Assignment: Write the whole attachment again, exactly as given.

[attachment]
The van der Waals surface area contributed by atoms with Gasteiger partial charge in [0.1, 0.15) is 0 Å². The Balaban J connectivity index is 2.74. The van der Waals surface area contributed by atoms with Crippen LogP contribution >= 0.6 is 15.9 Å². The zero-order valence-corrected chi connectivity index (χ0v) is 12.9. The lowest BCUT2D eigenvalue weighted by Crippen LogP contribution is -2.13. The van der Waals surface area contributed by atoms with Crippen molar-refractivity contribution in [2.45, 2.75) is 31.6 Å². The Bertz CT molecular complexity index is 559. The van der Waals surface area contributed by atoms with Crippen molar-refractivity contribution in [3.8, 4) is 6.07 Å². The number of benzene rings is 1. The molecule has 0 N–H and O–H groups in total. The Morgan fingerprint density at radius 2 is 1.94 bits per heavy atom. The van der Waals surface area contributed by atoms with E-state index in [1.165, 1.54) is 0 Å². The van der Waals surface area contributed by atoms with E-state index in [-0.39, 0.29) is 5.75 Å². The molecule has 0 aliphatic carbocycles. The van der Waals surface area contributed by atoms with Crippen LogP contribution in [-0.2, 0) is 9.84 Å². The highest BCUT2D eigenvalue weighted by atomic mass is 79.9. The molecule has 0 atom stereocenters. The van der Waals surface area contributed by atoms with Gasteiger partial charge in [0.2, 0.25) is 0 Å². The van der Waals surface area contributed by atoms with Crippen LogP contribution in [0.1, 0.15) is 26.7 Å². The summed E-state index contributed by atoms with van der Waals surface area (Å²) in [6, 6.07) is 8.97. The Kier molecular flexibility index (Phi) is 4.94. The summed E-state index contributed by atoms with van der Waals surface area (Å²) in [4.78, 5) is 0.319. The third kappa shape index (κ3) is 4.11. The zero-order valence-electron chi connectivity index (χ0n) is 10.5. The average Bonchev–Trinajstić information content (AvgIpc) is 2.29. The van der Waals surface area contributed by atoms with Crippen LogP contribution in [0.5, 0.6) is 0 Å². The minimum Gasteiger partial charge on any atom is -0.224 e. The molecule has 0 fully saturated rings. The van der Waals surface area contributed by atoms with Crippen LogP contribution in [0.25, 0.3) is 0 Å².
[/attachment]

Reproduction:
The van der Waals surface area contributed by atoms with Gasteiger partial charge in [0.1, 0.15) is 0 Å². The Balaban J connectivity index is 2.74. The van der Waals surface area contributed by atoms with Crippen LogP contribution >= 0.6 is 15.9 Å². The zero-order valence-corrected chi connectivity index (χ0v) is 12.9. The lowest BCUT2D eigenvalue weighted by Crippen LogP contribution is -2.13. The van der Waals surface area contributed by atoms with Crippen molar-refractivity contribution in [2.45, 2.75) is 31.6 Å². The Bertz CT molecular complexity index is 559. The van der Waals surface area contributed by atoms with Crippen molar-refractivity contribution in [3.8, 4) is 6.07 Å². The number of benzene rings is 1. The molecule has 0 N–H and O–H groups in total. The Morgan fingerprint density at radius 2 is 1.94 bits per heavy atom. The van der Waals surface area contributed by atoms with E-state index in [1.165, 1.54) is 0 Å². The van der Waals surface area contributed by atoms with E-state index in [-0.39, 0.29) is 5.75 Å². The molecule has 0 aliphatic carbocycles. The van der Waals surface area contributed by atoms with Crippen LogP contribution in [-0.2, 0) is 9.84 Å². The highest BCUT2D eigenvalue weighted by atomic mass is 79.9. The molecule has 0 atom stereocenters. The van der Waals surface area contributed by atoms with Gasteiger partial charge in [0.2, 0.25) is 0 Å². The van der Waals surface area contributed by atoms with Crippen LogP contribution in [0.1, 0.15) is 26.7 Å². The summed E-state index contributed by atoms with van der Waals surface area (Å²) in [6, 6.07) is 8.97. The Kier molecular flexibility index (Phi) is 4.94. The summed E-state index contributed by atoms with van der Waals surface area (Å²) in [4.78, 5) is 0.319. The third kappa shape index (κ3) is 4.11. The zero-order valence-electron chi connectivity index (χ0n) is 10.5. The average Bonchev–Trinajstić information content (AvgIpc) is 2.29. The van der Waals surface area contributed by atoms with Crippen LogP contribution in [0.5, 0.6) is 0 Å². The minimum Gasteiger partial charge on any atom is -0.224 e. The molecule has 0 fully saturated rings. The van der Waals surface area contributed by atoms with Crippen LogP contribution in [0.25, 0.3) is 0 Å².